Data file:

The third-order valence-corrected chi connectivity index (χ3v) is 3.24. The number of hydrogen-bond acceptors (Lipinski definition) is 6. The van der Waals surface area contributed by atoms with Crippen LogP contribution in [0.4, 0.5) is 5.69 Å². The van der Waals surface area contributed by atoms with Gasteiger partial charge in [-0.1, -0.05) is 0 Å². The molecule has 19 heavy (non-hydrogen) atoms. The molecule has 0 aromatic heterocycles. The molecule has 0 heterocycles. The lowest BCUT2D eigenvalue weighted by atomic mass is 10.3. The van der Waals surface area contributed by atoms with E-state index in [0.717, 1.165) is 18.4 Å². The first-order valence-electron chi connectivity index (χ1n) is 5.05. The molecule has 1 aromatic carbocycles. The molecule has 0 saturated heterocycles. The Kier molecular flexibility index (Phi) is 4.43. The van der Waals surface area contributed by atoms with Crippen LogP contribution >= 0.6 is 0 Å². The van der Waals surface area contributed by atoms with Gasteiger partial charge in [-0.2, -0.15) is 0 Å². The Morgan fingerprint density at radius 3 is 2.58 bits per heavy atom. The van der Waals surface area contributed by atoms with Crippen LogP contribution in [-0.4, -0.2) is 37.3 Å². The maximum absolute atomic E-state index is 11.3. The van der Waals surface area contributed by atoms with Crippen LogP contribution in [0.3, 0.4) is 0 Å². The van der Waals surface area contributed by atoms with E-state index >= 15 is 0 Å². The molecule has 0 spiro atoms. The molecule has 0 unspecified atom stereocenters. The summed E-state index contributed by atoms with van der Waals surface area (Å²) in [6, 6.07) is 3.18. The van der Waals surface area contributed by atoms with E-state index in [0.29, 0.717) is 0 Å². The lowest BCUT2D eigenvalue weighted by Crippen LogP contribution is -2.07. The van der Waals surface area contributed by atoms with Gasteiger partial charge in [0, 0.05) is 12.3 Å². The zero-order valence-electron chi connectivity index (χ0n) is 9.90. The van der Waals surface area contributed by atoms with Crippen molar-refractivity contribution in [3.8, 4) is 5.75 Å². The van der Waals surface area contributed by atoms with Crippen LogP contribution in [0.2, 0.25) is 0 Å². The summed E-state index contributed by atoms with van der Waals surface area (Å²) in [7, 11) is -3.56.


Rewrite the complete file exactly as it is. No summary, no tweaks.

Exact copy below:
The third-order valence-corrected chi connectivity index (χ3v) is 3.24. The number of hydrogen-bond acceptors (Lipinski definition) is 6. The van der Waals surface area contributed by atoms with Crippen LogP contribution in [0.4, 0.5) is 5.69 Å². The van der Waals surface area contributed by atoms with Gasteiger partial charge in [-0.1, -0.05) is 0 Å². The molecule has 19 heavy (non-hydrogen) atoms. The molecule has 0 aromatic heterocycles. The molecule has 0 heterocycles. The lowest BCUT2D eigenvalue weighted by atomic mass is 10.3. The van der Waals surface area contributed by atoms with E-state index in [0.717, 1.165) is 18.4 Å². The first-order valence-electron chi connectivity index (χ1n) is 5.05. The molecule has 1 aromatic carbocycles. The molecule has 0 saturated heterocycles. The Kier molecular flexibility index (Phi) is 4.43. The van der Waals surface area contributed by atoms with Crippen LogP contribution >= 0.6 is 0 Å². The van der Waals surface area contributed by atoms with Gasteiger partial charge in [-0.2, -0.15) is 0 Å². The Morgan fingerprint density at radius 3 is 2.58 bits per heavy atom. The van der Waals surface area contributed by atoms with Crippen LogP contribution in [-0.4, -0.2) is 37.3 Å². The maximum absolute atomic E-state index is 11.3. The van der Waals surface area contributed by atoms with Crippen LogP contribution in [0.3, 0.4) is 0 Å². The van der Waals surface area contributed by atoms with E-state index >= 15 is 0 Å². The molecule has 0 spiro atoms. The molecule has 0 unspecified atom stereocenters. The summed E-state index contributed by atoms with van der Waals surface area (Å²) in [6, 6.07) is 3.18. The van der Waals surface area contributed by atoms with E-state index in [0.29, 0.717) is 0 Å². The lowest BCUT2D eigenvalue weighted by Crippen LogP contribution is -2.07. The van der Waals surface area contributed by atoms with Gasteiger partial charge in [0, 0.05) is 12.3 Å². The zero-order valence-electron chi connectivity index (χ0n) is 9.90. The van der Waals surface area contributed by atoms with Crippen molar-refractivity contribution in [3.8, 4) is 5.75 Å². The van der Waals surface area contributed by atoms with Crippen LogP contribution in [0.2, 0.25) is 0 Å². The summed E-state index contributed by atoms with van der Waals surface area (Å²) in [7, 11) is -3.56.